For Immediate Release, February 21, 2008
Lisa Belenky, Center for Biological Diversity, (415) 385-5694 (cell)
Katie Fite, Biodiversity Director, Western Watersheds Project, (208) 429-1679
Mark Salvo, Director, Sagebrush Sea Campaign, WildEarth Guardians, (503) 757-4221
Sage Grouse Protection to Be Revisited:
Bush Administration Agrees to Reassess Endangered Species
Act Protection for Mono Basin Population
SAN FRANCISCO– Conservation groups today announced they have reached a settlement in a lawsuit challenging the Bush administration’s decision not to consider the groups’ petition to list the sage grouse under the Endangered Species Act. Under the settlement, the U.S. Fish and Wildlife Service agreed to a voluntary remand of the earlier decision and must provide a new “90-day” finding by April 25, 2008.
The Center for Biological Diversity, Sagebrush Sea Campaign, Western Watersheds Project, and Desert Survivors filed a lawsuit against the U.S. Fish and Wildlife Service in federal court in August 2007, challenging the agency’s December 2006 decision not to consider listing the Mono Basin area sage grouse under the Endangered Species Act.
Conservation organizations petitioned the government to recognize the Mono Basin area sage grouse as a distinct population segment and list the population as “endangered” or “threatened” under the Endangered Species Act in 2005. In December 2006 the Fish and Wildlife Service denied the petition, acknowledging that Mono Basin area sage grouse are genetically distinct from other greater sage grouse but holding that the petition did not demonstrate sufficiently that the species was at risk of extinction. Conservation groups contend that the Service ignored or dismissed significant evidence of impacts from increasing habitat loss and fragmentation from development, livestock grazing, off-road vehicle use, increased fire frequency and intensity, the spread of invasive, nonnative plants, and drought.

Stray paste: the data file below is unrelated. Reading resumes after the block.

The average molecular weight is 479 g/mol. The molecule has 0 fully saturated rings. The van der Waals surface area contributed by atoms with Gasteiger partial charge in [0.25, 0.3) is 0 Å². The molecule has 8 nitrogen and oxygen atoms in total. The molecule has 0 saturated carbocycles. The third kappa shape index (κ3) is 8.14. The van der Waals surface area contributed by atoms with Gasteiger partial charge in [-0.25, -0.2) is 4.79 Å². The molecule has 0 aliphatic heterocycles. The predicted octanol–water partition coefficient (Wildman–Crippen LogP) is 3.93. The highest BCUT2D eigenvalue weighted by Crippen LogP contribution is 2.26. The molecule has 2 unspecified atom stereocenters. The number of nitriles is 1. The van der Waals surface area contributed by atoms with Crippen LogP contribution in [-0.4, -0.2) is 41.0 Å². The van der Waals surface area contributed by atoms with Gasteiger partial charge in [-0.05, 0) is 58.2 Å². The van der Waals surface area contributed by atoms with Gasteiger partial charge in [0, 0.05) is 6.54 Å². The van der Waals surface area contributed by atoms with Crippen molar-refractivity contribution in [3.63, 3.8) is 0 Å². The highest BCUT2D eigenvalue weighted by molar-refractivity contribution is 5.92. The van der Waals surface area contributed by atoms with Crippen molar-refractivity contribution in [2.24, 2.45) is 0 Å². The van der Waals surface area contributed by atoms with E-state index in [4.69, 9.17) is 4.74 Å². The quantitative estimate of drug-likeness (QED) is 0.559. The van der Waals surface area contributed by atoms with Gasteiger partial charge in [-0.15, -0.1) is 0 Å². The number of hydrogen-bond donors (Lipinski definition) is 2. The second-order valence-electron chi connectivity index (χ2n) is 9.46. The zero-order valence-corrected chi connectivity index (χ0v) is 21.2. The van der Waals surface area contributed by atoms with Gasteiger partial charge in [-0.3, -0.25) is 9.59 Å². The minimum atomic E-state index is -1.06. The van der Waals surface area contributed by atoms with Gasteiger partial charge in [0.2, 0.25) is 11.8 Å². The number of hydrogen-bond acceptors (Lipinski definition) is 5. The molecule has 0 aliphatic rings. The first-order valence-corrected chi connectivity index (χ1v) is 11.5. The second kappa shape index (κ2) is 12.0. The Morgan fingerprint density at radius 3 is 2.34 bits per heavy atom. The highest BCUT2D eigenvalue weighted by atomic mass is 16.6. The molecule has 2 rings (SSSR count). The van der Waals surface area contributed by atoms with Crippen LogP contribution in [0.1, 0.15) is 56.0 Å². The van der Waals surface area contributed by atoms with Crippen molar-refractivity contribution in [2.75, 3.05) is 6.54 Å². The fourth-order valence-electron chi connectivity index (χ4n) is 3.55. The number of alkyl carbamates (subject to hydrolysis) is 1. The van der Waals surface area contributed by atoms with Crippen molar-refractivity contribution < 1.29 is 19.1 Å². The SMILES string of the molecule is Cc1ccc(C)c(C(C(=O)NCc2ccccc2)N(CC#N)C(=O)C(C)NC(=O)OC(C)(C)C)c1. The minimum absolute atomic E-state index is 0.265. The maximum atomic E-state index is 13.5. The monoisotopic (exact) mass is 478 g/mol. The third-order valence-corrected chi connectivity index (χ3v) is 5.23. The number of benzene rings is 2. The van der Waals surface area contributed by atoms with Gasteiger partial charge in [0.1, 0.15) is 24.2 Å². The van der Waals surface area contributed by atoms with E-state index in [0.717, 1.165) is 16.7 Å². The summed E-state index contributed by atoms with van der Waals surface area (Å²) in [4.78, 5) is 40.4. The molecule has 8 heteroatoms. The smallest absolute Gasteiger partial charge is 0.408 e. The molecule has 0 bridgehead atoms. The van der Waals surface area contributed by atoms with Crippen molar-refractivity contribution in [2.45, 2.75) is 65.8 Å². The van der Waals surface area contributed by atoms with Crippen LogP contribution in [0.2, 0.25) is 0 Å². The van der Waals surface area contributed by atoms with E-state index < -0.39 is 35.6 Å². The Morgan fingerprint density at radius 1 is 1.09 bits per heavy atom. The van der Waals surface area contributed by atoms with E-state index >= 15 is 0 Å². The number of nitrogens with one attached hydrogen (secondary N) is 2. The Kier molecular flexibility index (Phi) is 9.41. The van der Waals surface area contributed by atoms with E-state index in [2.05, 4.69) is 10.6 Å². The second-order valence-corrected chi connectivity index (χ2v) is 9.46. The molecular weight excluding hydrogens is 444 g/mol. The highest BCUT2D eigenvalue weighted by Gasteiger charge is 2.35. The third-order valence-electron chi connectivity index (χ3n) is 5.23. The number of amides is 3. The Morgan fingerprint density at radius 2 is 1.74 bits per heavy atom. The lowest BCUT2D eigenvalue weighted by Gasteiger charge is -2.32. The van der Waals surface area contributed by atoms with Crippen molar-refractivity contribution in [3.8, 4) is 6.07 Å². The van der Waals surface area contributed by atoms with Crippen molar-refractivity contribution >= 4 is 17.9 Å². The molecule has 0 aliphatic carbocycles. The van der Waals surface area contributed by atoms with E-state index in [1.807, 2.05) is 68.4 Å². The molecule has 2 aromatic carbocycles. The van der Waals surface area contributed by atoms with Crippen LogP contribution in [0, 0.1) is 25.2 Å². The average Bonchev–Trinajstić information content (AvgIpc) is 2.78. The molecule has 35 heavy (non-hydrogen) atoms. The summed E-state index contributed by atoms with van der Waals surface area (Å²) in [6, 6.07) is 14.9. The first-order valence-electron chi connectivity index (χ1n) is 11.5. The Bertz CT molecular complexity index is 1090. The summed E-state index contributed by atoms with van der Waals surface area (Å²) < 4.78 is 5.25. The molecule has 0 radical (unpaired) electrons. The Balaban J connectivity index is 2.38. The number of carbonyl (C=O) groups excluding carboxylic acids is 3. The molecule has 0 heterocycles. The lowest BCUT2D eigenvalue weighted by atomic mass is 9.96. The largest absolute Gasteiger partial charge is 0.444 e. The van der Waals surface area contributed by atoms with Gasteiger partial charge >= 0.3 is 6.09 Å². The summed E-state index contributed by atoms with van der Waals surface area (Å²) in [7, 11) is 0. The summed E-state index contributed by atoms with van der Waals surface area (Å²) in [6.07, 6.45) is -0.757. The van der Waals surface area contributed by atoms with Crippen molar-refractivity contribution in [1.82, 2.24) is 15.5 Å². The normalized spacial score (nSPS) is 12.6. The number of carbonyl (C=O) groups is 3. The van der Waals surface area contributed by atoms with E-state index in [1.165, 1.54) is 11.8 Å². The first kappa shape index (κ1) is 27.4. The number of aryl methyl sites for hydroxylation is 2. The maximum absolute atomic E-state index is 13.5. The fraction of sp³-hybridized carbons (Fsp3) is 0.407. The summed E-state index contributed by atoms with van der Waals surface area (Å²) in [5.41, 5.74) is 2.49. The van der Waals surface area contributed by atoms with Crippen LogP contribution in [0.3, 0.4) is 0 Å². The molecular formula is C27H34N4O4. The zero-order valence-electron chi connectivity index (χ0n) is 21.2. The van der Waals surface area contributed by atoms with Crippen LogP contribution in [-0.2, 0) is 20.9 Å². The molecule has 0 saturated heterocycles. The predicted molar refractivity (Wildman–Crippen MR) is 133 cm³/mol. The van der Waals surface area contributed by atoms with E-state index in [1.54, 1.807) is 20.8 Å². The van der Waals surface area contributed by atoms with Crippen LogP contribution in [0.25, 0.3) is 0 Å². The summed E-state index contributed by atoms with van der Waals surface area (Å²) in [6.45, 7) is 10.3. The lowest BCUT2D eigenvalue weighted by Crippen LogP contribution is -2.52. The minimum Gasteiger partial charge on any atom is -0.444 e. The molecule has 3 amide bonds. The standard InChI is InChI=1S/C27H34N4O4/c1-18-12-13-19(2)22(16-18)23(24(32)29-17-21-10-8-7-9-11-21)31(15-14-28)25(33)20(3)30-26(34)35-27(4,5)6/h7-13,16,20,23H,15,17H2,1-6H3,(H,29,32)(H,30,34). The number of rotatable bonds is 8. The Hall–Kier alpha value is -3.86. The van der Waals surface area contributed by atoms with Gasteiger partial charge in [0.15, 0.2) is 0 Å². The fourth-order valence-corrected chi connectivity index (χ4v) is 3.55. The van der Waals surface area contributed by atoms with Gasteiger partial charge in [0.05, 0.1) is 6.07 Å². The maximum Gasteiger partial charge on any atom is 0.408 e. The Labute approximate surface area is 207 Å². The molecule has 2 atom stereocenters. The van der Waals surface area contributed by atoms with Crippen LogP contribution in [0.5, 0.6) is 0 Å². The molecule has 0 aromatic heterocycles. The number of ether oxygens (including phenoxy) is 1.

“This settlement requires the Bush administration to do what it should have done at the outset – fairly assess the listing petition,” explains Lisa Belenky, staff attorney at the Center for Biological Diversity. “The Service has agreed to go back and reassess the information in the petition regarding the status of this population of the sage grouse and the threats to its survival.”
Greater sage grouse range and distribution have been reduced by 56 percent, and populations have declined by as much as 93 percent from presumed historic levels. In the Mono Basin, sage grouse habitat is being destroyed due to development, increased off-road vehicle use, roads, and utility lines. Hunting for sage grouse continues in California and the species is also increasingly vulnerable due to climate change impacts and global warming.
"The Service ignored well-documented threats to the species, cast aside our listing petition, and avoided conducting a status review of
the Mono Basin grouse," said Mark Salvo, director of the Sagebrush Sea Campaign. "This settlement advances genetically distinct Mono Basin
area sage grouse one step closer to needed protections."
Listing under the U.S. Endangered Species Act would provide broad protection to the Mono Basin area sage grouse, including a requirement that U.S. federal agencies ensure that any action they carry out, authorize, or fund will not “jeopardize the continued existence” of this unique population of the species.